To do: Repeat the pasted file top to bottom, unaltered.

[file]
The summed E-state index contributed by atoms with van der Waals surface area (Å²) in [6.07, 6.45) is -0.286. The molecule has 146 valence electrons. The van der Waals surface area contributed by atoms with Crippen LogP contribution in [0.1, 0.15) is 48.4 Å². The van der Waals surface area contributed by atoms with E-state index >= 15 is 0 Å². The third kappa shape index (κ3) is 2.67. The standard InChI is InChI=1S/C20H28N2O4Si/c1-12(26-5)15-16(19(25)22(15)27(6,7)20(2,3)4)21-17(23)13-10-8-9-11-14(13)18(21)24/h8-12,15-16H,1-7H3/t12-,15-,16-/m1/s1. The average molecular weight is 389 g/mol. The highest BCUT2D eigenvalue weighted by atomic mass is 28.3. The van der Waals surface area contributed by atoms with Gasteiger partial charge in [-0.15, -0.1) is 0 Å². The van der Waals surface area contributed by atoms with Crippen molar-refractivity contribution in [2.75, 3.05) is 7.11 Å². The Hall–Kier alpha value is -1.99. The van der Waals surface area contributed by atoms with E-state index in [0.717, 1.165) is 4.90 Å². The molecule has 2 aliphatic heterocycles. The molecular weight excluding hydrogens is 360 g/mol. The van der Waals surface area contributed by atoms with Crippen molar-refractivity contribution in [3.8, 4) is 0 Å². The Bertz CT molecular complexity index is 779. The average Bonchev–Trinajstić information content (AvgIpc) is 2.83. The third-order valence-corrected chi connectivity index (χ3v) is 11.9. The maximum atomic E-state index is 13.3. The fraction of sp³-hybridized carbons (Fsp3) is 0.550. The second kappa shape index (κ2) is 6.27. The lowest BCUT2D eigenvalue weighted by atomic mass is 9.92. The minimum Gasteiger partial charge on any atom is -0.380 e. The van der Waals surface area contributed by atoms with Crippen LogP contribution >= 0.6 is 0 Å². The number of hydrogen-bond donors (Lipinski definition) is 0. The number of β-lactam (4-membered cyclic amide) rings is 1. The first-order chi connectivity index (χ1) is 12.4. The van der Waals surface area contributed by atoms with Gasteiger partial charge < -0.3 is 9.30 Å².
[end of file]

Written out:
The summed E-state index contributed by atoms with van der Waals surface area (Å²) in [6.07, 6.45) is -0.286. The molecule has 146 valence electrons. The van der Waals surface area contributed by atoms with Crippen LogP contribution in [0.1, 0.15) is 48.4 Å². The van der Waals surface area contributed by atoms with E-state index >= 15 is 0 Å². The third kappa shape index (κ3) is 2.67. The standard InChI is InChI=1S/C20H28N2O4Si/c1-12(26-5)15-16(19(25)22(15)27(6,7)20(2,3)4)21-17(23)13-10-8-9-11-14(13)18(21)24/h8-12,15-16H,1-7H3/t12-,15-,16-/m1/s1. The average molecular weight is 389 g/mol. The highest BCUT2D eigenvalue weighted by atomic mass is 28.3. The van der Waals surface area contributed by atoms with Gasteiger partial charge in [-0.15, -0.1) is 0 Å². The van der Waals surface area contributed by atoms with Crippen molar-refractivity contribution in [2.75, 3.05) is 7.11 Å². The Hall–Kier alpha value is -1.99. The van der Waals surface area contributed by atoms with E-state index in [0.717, 1.165) is 4.90 Å². The molecule has 2 aliphatic heterocycles. The molecular weight excluding hydrogens is 360 g/mol. The van der Waals surface area contributed by atoms with Crippen molar-refractivity contribution in [3.8, 4) is 0 Å². The Bertz CT molecular complexity index is 779. The average Bonchev–Trinajstić information content (AvgIpc) is 2.83. The third-order valence-corrected chi connectivity index (χ3v) is 11.9. The maximum atomic E-state index is 13.3. The fraction of sp³-hybridized carbons (Fsp3) is 0.550. The second kappa shape index (κ2) is 6.27. The lowest BCUT2D eigenvalue weighted by atomic mass is 9.92. The minimum Gasteiger partial charge on any atom is -0.380 e. The van der Waals surface area contributed by atoms with Crippen LogP contribution >= 0.6 is 0 Å². The number of hydrogen-bond donors (Lipinski definition) is 0. The number of β-lactam (4-membered cyclic amide) rings is 1. The first-order chi connectivity index (χ1) is 12.4. The van der Waals surface area contributed by atoms with Gasteiger partial charge < -0.3 is 9.30 Å².